Campaign Guide

The Nature of the Campaign

Unlike many campaigns, this one has a beginning, a middle, and an end, much like a book. Each adventure fits into the larger scope of the overall story. It tells of the fulfillment of The Prophesy of the Phoenix that will free Arcallis from an ancient evil. This saga is told in the adventure logs called The Once and Reborn King. As with a novel, there are the main characters, the supporting characters (both of which are always PCs), and then there are all the rest, both the faceless (minor characters) and the briefly illuminated (allies, enemies, and other NPCs who have a purpose).

Arcallis suffered a great Scourge a thousand years ago which lasted some 400 years. During the Scourge, extra-dimensional creatures, known as Horrors, ravaged the land and polluted astral space. To survive against the Horrors, most of the Races had to hide inside the living earth and stone, huddled in the darkness. Of those that did not hide, most were driven mad and killed. The few that did survive, such as the Therans and the Elves of the Blood Wood, had great magicks to aid them or made terrible pacts to sustain themselves.

In the 600 plus years since the Scourge was declared over, the races have pushed back the darkness and rebuilt the world. Arcallis still suffers from dimensional instability, and often great storms sweep across the land, changing its face and depositing new races and creatures. Fae creatures abound, as well as small enclaves of races from other worlds and times.

Over time, and after losing many of the original players due to their moving, I have had to run other campaigns in Arcallis. Some I have tried to tie to main storyline, while others have just been adventurous romps around the world. Arcallis holds a lot of adventure and most of the growth of the world is due to these pick-up campaigns. Each campaign is part of the history of the world and what happens in them influences all the other campaigns I have or will run in the world. However, it is always the story of The Once and Reborn King that is central to my world view of Arcallis.

The Nature of the World

Way back in high school I had my own world (damned if I can remember the name though, sadly) which I used on and off with modifications from 1980 to sometime in '85 or '86. We started playing GURPS in 1984 or so and soon after I was introduced to The World of Harn — mmm, Harn. Well, like the commercial, it was two great tastes that taste great together. For a solid 8+ years I ran Harn in GURPS and it was good. But, after awhile the characters began to push at the edges of the game system's ability to provide the experience we wanted and the campaign made a radical switch to a Dark Sun inspired world and the HERO game system. Then one little TPK and gaming ended for a year or two.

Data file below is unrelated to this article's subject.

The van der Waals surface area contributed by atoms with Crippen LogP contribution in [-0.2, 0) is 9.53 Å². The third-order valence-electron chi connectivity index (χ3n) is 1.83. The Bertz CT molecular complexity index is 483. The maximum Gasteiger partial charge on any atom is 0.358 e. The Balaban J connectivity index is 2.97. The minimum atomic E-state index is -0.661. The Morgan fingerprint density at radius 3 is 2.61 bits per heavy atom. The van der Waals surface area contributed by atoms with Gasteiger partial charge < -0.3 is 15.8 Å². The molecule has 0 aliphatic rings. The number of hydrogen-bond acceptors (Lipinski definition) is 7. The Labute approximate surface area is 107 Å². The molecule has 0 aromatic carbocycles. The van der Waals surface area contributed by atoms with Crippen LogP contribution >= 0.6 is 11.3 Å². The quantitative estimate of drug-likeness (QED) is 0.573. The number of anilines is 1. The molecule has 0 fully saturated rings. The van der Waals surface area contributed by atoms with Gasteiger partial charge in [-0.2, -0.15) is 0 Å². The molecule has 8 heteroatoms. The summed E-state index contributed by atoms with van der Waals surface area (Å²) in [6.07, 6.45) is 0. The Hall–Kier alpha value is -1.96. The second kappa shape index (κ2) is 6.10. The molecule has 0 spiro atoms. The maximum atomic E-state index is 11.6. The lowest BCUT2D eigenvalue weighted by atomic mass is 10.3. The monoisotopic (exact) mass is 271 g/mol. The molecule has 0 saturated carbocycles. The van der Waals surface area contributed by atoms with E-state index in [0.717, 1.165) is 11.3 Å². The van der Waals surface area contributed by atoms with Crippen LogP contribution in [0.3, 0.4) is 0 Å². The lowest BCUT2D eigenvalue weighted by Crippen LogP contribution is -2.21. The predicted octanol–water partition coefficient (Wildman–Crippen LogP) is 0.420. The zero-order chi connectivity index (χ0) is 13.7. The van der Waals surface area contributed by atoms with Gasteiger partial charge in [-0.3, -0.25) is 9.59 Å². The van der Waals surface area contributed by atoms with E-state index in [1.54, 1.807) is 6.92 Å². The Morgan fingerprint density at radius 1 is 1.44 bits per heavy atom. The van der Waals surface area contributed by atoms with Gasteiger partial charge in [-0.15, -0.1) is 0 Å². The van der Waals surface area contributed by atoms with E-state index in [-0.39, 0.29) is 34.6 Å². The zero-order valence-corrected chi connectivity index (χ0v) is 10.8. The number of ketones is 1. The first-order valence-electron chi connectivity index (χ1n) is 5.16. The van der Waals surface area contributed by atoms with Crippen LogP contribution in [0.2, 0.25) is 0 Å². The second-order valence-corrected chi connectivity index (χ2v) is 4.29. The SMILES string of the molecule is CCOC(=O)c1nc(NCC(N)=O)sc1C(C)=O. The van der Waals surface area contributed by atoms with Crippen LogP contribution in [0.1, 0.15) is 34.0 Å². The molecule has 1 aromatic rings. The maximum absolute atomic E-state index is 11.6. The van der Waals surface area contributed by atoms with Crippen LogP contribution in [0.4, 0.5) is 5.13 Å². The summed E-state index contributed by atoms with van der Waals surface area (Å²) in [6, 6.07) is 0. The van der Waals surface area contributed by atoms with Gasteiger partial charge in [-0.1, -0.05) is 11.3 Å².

When I started running again it was an attempt to make my own system. It was weak and didn't get far but I had an awesome experience with TORG at a game convention and decided to give Masterbook a try. Combined with some ideas from TORG and Earthdawn/Shadowrun, and the desire to tell an epic tale, Arcallis was born. Since then I have taken inspiration from Exalted, D&D, Powers & Perils, and other games and supplements.

The world has developed so much since its initial conception, and I wish I had all the ideas, maps, and inspirations I have now back then, but I have retconned what I must and glossed over the rest. Part of the development process of the world has been the sheer luck at finding other game worlds that really fit what I am trying to do with minimal redrawing of the world geographically, historically or culturally. I own so many game supplements, games, and game worlds that being able to use some of them gives my collection real meaning (my wife says it still isn't enough though). The whole western hemisphere of the world is that of a good friend of mine which fits beautifully, though lacks any current detail (Marty call me!).

It is a work in progress and still has so many stories to tell.

History of the Arcallis Campaign

The Once and Reborn King Arcallis campaign started back in 1995 with an attempt at a homebrew system, QUEST. This initial attempt failed quickly and we started up for real with Masterbook, a great game made by West End Games (who seem to be out of business), which was inspired by the game, TORG.

The campaign ran for almost a year then I tried to switch it to Rolemaster, a game made by Iron Crown Enterprises. This attempt failed immediately and miserably, killing the campaign.

In 1998 I finished another draft of QUEST and picked up the campaign with Journies Afar close to where we had left off. This was suprisingly successful and we had alot of fun. The campaign ran for a year or so, died, then started with The Land of Fate in 2000. We had just enough time to finish the story arc when two characters dropped out and moved away.